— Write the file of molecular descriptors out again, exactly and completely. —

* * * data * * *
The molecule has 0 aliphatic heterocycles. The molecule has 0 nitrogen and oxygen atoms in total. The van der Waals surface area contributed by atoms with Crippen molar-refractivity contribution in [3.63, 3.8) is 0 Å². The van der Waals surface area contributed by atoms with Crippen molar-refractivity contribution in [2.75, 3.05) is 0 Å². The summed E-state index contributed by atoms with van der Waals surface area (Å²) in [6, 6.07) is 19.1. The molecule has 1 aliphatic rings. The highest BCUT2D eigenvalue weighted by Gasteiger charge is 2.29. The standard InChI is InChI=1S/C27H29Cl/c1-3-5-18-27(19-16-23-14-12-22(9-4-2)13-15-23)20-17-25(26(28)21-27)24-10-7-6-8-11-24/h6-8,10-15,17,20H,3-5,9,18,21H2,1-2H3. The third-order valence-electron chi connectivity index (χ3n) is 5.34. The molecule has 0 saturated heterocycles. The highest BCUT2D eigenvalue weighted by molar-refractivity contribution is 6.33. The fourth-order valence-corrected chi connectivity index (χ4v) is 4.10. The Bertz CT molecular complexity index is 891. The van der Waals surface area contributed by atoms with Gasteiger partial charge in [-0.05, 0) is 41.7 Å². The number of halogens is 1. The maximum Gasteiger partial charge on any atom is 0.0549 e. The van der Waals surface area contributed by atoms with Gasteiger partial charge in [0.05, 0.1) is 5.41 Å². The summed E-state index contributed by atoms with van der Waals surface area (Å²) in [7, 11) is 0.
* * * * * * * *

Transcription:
The molecule has 0 aliphatic heterocycles. The molecule has 0 nitrogen and oxygen atoms in total. The van der Waals surface area contributed by atoms with Crippen molar-refractivity contribution in [3.63, 3.8) is 0 Å². The van der Waals surface area contributed by atoms with Crippen molar-refractivity contribution in [2.75, 3.05) is 0 Å². The summed E-state index contributed by atoms with van der Waals surface area (Å²) in [6, 6.07) is 19.1. The molecule has 1 aliphatic rings. The highest BCUT2D eigenvalue weighted by Gasteiger charge is 2.29. The standard InChI is InChI=1S/C27H29Cl/c1-3-5-18-27(19-16-23-14-12-22(9-4-2)13-15-23)20-17-25(26(28)21-27)24-10-7-6-8-11-24/h6-8,10-15,17,20H,3-5,9,18,21H2,1-2H3. The third-order valence-electron chi connectivity index (χ3n) is 5.34. The molecule has 0 saturated heterocycles. The highest BCUT2D eigenvalue weighted by molar-refractivity contribution is 6.33. The fourth-order valence-corrected chi connectivity index (χ4v) is 4.10. The Bertz CT molecular complexity index is 891. The van der Waals surface area contributed by atoms with Gasteiger partial charge in [-0.05, 0) is 41.7 Å². The number of halogens is 1. The maximum Gasteiger partial charge on any atom is 0.0549 e. The van der Waals surface area contributed by atoms with Gasteiger partial charge in [0.05, 0.1) is 5.41 Å². The summed E-state index contributed by atoms with van der Waals surface area (Å²) in [7, 11) is 0.